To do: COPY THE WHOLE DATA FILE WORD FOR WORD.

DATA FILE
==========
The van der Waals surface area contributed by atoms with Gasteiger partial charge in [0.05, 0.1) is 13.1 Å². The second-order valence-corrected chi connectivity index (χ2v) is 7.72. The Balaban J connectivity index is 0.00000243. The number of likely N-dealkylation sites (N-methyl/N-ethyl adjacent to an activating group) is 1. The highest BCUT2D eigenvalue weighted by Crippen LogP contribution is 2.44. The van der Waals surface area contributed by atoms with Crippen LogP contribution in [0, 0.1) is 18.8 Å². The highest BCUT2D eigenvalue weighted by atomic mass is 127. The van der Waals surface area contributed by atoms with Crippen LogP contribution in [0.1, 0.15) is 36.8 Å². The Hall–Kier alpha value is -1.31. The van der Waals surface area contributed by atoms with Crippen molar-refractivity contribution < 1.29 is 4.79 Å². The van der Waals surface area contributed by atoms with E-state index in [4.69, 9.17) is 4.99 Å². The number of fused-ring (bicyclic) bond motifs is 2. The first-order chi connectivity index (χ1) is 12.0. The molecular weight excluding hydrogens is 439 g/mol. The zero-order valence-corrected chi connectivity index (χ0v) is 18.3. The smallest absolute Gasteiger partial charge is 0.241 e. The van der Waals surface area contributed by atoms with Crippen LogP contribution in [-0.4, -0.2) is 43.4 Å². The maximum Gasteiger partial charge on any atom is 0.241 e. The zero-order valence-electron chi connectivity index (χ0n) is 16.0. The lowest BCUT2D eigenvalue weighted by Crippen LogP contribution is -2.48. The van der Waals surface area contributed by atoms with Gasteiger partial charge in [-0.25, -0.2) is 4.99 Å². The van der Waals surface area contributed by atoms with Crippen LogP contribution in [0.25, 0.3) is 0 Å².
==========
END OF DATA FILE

The van der Waals surface area contributed by atoms with Gasteiger partial charge in [0.05, 0.1) is 13.1 Å². The second-order valence-corrected chi connectivity index (χ2v) is 7.72. The Balaban J connectivity index is 0.00000243. The number of likely N-dealkylation sites (N-methyl/N-ethyl adjacent to an activating group) is 1. The highest BCUT2D eigenvalue weighted by Crippen LogP contribution is 2.44. The van der Waals surface area contributed by atoms with Crippen LogP contribution in [0, 0.1) is 18.8 Å². The highest BCUT2D eigenvalue weighted by atomic mass is 127. The van der Waals surface area contributed by atoms with Crippen LogP contribution in [0.1, 0.15) is 36.8 Å². The Hall–Kier alpha value is -1.31. The van der Waals surface area contributed by atoms with Crippen molar-refractivity contribution < 1.29 is 4.79 Å². The van der Waals surface area contributed by atoms with E-state index in [4.69, 9.17) is 4.99 Å². The number of fused-ring (bicyclic) bond motifs is 2. The first-order chi connectivity index (χ1) is 12.0. The molecular weight excluding hydrogens is 439 g/mol. The zero-order valence-corrected chi connectivity index (χ0v) is 18.3. The smallest absolute Gasteiger partial charge is 0.241 e. The van der Waals surface area contributed by atoms with Crippen LogP contribution in [-0.4, -0.2) is 43.4 Å². The maximum Gasteiger partial charge on any atom is 0.241 e. The zero-order valence-electron chi connectivity index (χ0n) is 16.0. The lowest BCUT2D eigenvalue weighted by Crippen LogP contribution is -2.48. The van der Waals surface area contributed by atoms with Gasteiger partial charge in [-0.25, -0.2) is 4.99 Å². The van der Waals surface area contributed by atoms with Crippen LogP contribution in [0.25, 0.3) is 0 Å².